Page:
This article is the third part Chapter 5 of Richard Heinberg's new book 'The End of Growth', which is set for publication by New Society Publishers in September 2011. This chapter looks in greater depth at the prospects for the developing economies of Asia.
The China Bubble
3. Demographics: Old/Young, Rich/Poor, Urban/Rural
Beijing’s one-child policy, introduced in 1979, was largely effective—though it had the abhorrent side effect of encouraging a disdain for female infants, a prejudice that has led to abortion, neglect, abandonment, and even infanticide. Applying mainly to urban couples of Han descent, the policy reduced population growth in the country of 1.3 billion by as much as 300 million people. This meant that by the 1980s and ’90s, young workers had fewer dependents to support—and China’s manufacturing boom drew strength from young people moving from country to city to work in factories. For the nation as a whole, having a few hundred million fewer mouths to feed has acted as a social safety valve so far, and will reduce misery in the decades ahead as world resources deplete and human carrying capacity disappears.
However, there is a demographic price to pay. Beginning in 2015, China will see a growing number of older citizens relying on a shrinking pool of young workers.
Most of the nation’s factories are located in its coastal cities, of which some, like Shenzen, were built from scratch as industrial centers. Shenzen hosts the Foxconn Technology Group, an electronics manufacturer that makes components for Dell, Hewlett-Packard, and Apple; nearly all its workers are under 25.
China’s older workers have largely been left behind in rural villages, or pushed from their urban homes into apartment blocks on cities’ outskirts to make way for new apartments and office buildings occupied by younger urbanites and the companies hiring them. Age discrimination is a fact of life.
All of this will gradually change as China’s work force ages. Within a generation, the average age of a Chinese worker will be higher than that of an American worker. One of China’s leaders’ biggest fears, expressed repeatedly in public pronouncements, is that the nation will grow old before it grows rich (Japan, in contrast, got rich before it grew old).
To avoid this fate, China is trying to grow its economy as fast as possible now, while it still can.
One way it does this is to offer paltry pensions and poor-quality health care to older citizens. This makes China an attractive place for foreign corporations to do business. In the U.S., health care costs for older workers are often double the costs for workers in their 20s, 30s and 40s. By keeping its workforce young and denying them benefits, China’s leaders keep costs down. American or European companies that move production to China or buy Chinese goods gain leverage to rewrite terms of employment with their older workers at home—or they can simply shut down domestic factories.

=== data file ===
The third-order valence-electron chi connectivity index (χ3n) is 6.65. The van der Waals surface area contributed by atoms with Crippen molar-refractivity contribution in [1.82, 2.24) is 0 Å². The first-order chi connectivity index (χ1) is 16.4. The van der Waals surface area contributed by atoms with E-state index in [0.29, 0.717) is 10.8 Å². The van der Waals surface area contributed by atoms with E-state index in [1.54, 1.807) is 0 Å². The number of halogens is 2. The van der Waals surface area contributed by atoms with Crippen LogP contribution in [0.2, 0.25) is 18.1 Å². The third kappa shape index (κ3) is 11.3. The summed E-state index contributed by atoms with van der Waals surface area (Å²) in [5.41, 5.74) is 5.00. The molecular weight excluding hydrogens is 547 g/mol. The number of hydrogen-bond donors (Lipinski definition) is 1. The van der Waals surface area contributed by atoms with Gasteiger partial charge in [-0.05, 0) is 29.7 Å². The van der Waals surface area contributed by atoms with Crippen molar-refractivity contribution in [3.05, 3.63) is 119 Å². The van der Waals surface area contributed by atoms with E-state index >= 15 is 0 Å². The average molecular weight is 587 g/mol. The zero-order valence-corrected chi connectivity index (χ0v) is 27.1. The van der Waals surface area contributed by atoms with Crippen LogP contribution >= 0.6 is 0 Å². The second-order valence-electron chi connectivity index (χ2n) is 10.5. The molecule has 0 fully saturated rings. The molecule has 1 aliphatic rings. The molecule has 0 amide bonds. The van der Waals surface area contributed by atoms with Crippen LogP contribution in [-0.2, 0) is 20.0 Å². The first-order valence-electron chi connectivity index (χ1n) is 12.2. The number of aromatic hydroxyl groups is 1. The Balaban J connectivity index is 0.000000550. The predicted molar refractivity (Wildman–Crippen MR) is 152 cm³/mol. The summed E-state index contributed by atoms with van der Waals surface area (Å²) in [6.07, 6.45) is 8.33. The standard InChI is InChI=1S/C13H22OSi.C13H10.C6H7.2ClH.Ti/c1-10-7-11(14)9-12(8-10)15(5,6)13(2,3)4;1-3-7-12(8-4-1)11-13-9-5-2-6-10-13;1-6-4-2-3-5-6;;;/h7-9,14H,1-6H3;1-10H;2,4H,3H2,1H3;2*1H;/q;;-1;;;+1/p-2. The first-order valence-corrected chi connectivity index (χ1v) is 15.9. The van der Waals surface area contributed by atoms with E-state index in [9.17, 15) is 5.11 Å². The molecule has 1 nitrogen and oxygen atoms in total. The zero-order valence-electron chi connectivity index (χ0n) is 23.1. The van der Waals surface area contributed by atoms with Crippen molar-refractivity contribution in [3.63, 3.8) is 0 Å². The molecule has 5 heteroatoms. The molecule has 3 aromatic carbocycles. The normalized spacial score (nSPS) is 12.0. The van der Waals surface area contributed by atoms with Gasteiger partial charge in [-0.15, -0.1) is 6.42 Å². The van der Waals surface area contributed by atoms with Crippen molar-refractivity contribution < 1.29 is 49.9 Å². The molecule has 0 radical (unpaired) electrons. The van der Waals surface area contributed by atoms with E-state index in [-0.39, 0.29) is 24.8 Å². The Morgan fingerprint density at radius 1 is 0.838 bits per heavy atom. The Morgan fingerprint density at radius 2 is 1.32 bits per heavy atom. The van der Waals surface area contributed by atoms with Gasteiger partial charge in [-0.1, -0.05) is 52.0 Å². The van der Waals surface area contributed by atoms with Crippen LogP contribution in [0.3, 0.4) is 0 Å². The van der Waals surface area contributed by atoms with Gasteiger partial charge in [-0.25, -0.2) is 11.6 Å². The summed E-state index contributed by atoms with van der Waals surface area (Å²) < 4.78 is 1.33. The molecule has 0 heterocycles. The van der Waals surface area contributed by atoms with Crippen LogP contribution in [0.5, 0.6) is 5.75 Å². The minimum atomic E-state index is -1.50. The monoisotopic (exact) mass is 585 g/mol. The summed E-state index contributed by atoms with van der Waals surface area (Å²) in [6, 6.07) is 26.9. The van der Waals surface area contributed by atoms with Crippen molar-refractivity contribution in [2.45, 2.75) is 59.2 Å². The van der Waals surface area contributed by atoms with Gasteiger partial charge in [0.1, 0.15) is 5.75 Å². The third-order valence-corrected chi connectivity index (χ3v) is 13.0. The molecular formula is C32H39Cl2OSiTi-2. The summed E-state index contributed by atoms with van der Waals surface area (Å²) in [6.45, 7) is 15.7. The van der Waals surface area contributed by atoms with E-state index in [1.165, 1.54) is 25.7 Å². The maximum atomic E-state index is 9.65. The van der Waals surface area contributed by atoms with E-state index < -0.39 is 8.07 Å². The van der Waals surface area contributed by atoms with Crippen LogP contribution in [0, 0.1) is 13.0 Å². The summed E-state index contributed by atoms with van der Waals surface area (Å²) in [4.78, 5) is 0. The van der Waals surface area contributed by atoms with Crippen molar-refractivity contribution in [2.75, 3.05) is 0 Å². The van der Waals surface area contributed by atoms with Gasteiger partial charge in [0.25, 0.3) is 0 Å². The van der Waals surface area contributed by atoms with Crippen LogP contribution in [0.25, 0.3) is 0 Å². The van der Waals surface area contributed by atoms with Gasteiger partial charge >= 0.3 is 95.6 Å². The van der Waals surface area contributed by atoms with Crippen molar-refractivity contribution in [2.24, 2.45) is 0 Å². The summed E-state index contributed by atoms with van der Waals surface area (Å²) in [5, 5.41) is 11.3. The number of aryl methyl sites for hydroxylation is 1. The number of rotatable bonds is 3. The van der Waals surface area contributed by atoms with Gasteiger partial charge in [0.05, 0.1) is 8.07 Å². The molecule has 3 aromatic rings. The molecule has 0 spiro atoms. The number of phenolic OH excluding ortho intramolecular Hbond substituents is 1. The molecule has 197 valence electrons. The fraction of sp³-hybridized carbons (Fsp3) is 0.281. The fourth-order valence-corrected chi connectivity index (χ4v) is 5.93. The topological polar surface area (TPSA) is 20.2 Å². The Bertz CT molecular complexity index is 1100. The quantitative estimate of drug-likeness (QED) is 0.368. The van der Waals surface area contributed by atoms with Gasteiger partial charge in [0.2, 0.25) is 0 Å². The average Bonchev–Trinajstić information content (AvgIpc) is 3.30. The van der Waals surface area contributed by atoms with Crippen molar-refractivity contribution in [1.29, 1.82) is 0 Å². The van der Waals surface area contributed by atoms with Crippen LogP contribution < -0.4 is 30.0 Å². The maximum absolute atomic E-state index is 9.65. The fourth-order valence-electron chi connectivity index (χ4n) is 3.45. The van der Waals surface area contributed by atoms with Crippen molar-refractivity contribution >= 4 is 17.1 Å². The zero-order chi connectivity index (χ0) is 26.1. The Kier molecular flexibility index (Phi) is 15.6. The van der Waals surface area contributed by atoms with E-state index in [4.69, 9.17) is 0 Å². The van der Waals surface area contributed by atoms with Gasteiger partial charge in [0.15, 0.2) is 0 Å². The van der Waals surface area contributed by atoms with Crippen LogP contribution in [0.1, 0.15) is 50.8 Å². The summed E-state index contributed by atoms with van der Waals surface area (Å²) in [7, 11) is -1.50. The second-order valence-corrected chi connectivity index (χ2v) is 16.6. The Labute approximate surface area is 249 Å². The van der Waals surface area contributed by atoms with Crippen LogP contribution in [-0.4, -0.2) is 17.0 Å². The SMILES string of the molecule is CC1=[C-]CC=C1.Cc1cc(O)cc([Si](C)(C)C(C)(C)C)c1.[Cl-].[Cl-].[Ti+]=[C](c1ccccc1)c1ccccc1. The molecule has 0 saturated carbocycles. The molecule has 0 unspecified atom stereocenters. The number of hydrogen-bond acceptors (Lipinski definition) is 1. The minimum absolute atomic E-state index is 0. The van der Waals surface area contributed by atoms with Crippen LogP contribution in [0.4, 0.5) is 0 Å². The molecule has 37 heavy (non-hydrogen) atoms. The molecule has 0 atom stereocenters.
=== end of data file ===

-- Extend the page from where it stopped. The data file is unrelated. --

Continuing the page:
China’s youthful labor force attracts foreign investment. But as the country’s work force ages, its competitive advantage may evaporate. Moreover, the lack of adequate pensions and health care for Chinese workers will eventually result in worsening social stresses and strains.
It is the financial sacrifices of its people that have given China the opportunity to attract capital investment to its industries, and that geenerate subsequent profits that are then loaned back to the United States and other industrialized nations.
To understand the significance of those sacrifices, one must understand a little of the country’s recent history. At the end of the Communist revolution in 1949, China was impoverished and war-ravaged; the overwhelming majority of its people were rural peasants. Communist Party chairman Mao Zedong set a goal of bringing prosperity to the populous, resource-rich nation. A period of economic growth and infrastructure development ensued, lasting until the mid-1960s. At this point, Mao appears to have had second thoughts: concerned that further industrialization would create or deepen class divisions, he unleashed the Cultural Revolution, lasting from 1966 to the mid-1970s, when industrial and agricultural output fell. As Mao’s health declined, a vicious power struggle ensued, leading to the reforms of Deng Xiaoping. Economic growth became a higher priority than ever before, and it followed in spectacular fashion from widespread privatization and the application of market principles. “To get rich is glorious,” Communist officials now proclaimed.
During the 1950s, ’60s, and ’70s, the Chinese people had worked hard and endured grinding poverty for the good of the nation. But in the 1990s a small segment of the populace—mostly in the coastal cities—began to enjoy a middle-class existence. Some Chinese were indeed becoming gloriously rich, while most remained mired in extreme poverty. The resulting wealth disparity is only bearable as long as the middle class continues to expand in numbers, offering the promise of economic opportunity to hundreds of millions of destitute peasants in the rural interior.
China’s central government has unleashed a firestorm of entrepreneurial, profit-driven economic activity that is both unsustainable and difficult to control. Meanwhile, as we have seen, the uncontrollably dynamic economy is export-dependent and ill suited to meeting domestic needs.
China has encouraged rapid export-led, coal-fired economic growth, perhaps as a way of putting off dealing with its internal political, demographic, and social problems. If that is indeed Beijing’s strategy, it has worked spectacularly well for a short while. But it is built on contradictions and false hopes. Over the course of the current decade, the Chinese demographic-economic strategy will likely begin to unravel. What happens next is anybody’s guess.
Image credits: One Child poster in China - jimmiehomeschoolmom/flickr, Chinese factory worker - Robert S. Donovan/flickr.